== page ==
2 pounds lean top round, trimmed and cut into 1-inch cubes
2 large sweet onions, diced
2 cups large chunks of celery
4 large carrots, peeled and cut into large rounds
1 pound crimini mushrooms, sliced
2 tablespoons minced garlic
2 cups dry red wine
4 large tomatoes, chopped
1 1/2 pounds red potatoes (such as Red Bliss), cut into 1-inch chunks
1 tablespoon dried basil
1 teaspoon dried thyme
1 teaspoon dried marjoram
1/2 teaspoon dried sage
1 quart beef stock
2 cups tomato sauce
Heat olive oil in a large skillet over medium-high heat. Cook beef in batches in hot oil until browned completely, about 5 minutes per batch. Remove browned beef cubes to a plate lined with paper towels, keeping skillet over heat and retaining the beef drippings.
Cook and stir onion, celery, and carrots in the retained beef drippings until just softened, 2 to 3 minutes. Stir mushrooms and garlic into the onion mixture.
Pour red wine into the pan; bring to a boil while scraping the browned bits of food off the bottom of the pan with a wooden spoon. Continue cooking the mixture until the wine evaporates, 7 to 10 minutes. Stir tomatoes into the mixture.
Return beef to skillet with potatoes, basil, thyme, marjoram, and sage. Pour beef stock and tomato sauce over the mixture. Bring the liquid to a simmer.
Reduce heat to low and simmer until the beef is very tender and the sauce is thick, 4 to 6 hours.
This was my third attempt at making dolmades over the past year or so and I am happy to report success at last. I have always loved these ever since Uncle Tom and Aunt Evie introduced them to us, but could never quite get it right. We were at the West Side Market on Saturday and they were charging $7.00 for a half dozen of them so I said… sam hell… I can make those for much less and much better to boot.
Fennel….our new favorite vegetable that makes everything taste good: (made a risotto on Saturday w fennel, shitakes, cremini and sausage… awesome).
pine nuts. an essential ingredient in dolmades:
The slightly cooked mixture of onion, fennel, rice, parsley, dill and mint:
rolling them up…
Not the most beautiful things… and they are a lot of work…but they sure taste good.
Dolmades (stuffed grape leaves)
Recipe 99% from Tyler Florence on FoodNetwork.com after looking at lots of recipes. I also learned from watching quite a few YouTube videos of Greek Grandmas dolmades techniques.
1/2 cup extra-virgin olive oil
1 large yellow onion, finely chopped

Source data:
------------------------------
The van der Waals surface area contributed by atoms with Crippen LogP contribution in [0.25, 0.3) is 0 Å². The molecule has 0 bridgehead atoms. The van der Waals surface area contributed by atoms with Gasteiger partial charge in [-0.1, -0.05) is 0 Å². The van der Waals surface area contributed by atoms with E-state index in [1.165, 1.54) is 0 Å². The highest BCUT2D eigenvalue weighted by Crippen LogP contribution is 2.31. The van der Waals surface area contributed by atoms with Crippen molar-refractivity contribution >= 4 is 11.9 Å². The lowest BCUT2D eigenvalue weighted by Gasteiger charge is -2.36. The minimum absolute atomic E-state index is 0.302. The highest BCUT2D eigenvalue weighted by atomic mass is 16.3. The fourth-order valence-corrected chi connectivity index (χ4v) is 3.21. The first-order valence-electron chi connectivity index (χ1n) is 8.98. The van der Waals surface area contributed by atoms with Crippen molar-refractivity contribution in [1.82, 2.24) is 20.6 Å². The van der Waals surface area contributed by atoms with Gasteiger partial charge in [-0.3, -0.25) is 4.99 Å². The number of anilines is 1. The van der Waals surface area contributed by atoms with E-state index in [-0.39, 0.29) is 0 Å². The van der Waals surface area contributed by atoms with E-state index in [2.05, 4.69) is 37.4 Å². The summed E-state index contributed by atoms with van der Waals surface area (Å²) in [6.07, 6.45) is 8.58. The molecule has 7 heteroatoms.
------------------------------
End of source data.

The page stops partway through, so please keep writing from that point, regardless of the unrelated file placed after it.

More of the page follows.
1 small fennel bulb, halved, cored and diced
1 teaspoon grated lemon zest
1/2 cup pine nuts
1 cup long-grain rice
1 1/2 cups chicken stock
2 T. finely chopped dill leaves
1 T. finely chopped mint (or 1 t. dried)
1/4 cup finely chopped flat-leaf parsley
Kosher salt and freshly ground black pepper
1 jar grape leaves, rinsed and drained – the big jar
2 lemons, juiced
To make the filling, coat a large saute pan with 1/4 cup of the oil and place over medium heat. Add the onion, fennel and lemon zest and stir until soft, about 10 minutes. Add the pine nuts and rice, saute for 2 minutes, stirring to coat. Pour in just 1/2 cup of the chicken stock and lower the heat. Simmer until the liquid is absorbed and the rice is al dente, about 10 minutes. Scrape the parboiled rice mixture into a bowl and add the dill, mint and parsley; season with salt and pepper. Allow to cool.
Bring a big pot of water to a simmer. Blanch the grape leaves in the hot water for 5 minutes until pliable. Drain then trim the stems and any hard veins from the leaves. Pat dry with paper towels. The leaves are all really packed tight in the jar. I found it easiest to separate them by submerging them in water.
To assemble the dolmades, lay a grape leaf on a work surface, shiny-side down. Put 2 tablespoons of the rice filling near the stem end of the leaf. Fold the stem end over the filling, then fold both sides toward the middle, and roll up into a cigar – it should be snug but not overly tight because the rice will swell once it is fully cooked. Squeeze lightly in the palm of your hand to secure the roll. Repeat with remaining grape leaves and filling.
Place the dolmades in a large Dutch oven or wide deep skillet, seam-side down in a single layer. Pour the remaining cup of broth, remaining olive oil, and the lemon juice over the dolmades, the liquid should reach halfway up the rolls, add some water if necessary. Cover the pan and simmer over low heat for 30 to 40 minutes, until the dolmades are tender when pierced with a fork. Serve warm, at room temperature or cool.